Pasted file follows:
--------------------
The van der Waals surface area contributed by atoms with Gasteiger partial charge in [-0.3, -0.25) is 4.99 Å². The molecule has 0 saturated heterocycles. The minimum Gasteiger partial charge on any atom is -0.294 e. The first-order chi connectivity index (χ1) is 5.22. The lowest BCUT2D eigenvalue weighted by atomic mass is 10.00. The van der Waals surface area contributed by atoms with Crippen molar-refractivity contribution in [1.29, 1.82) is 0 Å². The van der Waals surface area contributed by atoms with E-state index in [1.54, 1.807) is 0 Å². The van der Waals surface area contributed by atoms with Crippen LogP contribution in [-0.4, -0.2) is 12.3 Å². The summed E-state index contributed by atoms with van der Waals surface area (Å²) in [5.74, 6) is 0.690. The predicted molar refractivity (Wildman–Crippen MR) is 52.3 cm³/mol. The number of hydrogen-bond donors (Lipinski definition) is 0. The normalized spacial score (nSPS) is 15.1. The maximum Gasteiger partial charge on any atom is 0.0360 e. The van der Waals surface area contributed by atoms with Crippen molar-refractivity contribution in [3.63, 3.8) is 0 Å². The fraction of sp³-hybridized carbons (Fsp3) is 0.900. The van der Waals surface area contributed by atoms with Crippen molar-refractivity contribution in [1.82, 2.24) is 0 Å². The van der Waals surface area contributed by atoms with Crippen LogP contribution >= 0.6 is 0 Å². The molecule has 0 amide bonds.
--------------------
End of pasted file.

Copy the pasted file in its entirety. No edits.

The van der Waals surface area contributed by atoms with Gasteiger partial charge in [-0.3, -0.25) is 4.99 Å². The molecule has 0 saturated heterocycles. The minimum Gasteiger partial charge on any atom is -0.294 e. The first-order chi connectivity index (χ1) is 5.22. The lowest BCUT2D eigenvalue weighted by atomic mass is 10.00. The van der Waals surface area contributed by atoms with Crippen molar-refractivity contribution in [1.29, 1.82) is 0 Å². The van der Waals surface area contributed by atoms with E-state index in [1.54, 1.807) is 0 Å². The van der Waals surface area contributed by atoms with Crippen LogP contribution in [-0.4, -0.2) is 12.3 Å². The summed E-state index contributed by atoms with van der Waals surface area (Å²) in [5.74, 6) is 0.690. The predicted molar refractivity (Wildman–Crippen MR) is 52.3 cm³/mol. The number of hydrogen-bond donors (Lipinski definition) is 0. The normalized spacial score (nSPS) is 15.1. The maximum Gasteiger partial charge on any atom is 0.0360 e. The van der Waals surface area contributed by atoms with Crippen molar-refractivity contribution in [3.63, 3.8) is 0 Å². The fraction of sp³-hybridized carbons (Fsp3) is 0.900. The van der Waals surface area contributed by atoms with Crippen molar-refractivity contribution in [1.82, 2.24) is 0 Å². The van der Waals surface area contributed by atoms with Crippen LogP contribution >= 0.6 is 0 Å². The molecule has 0 amide bonds.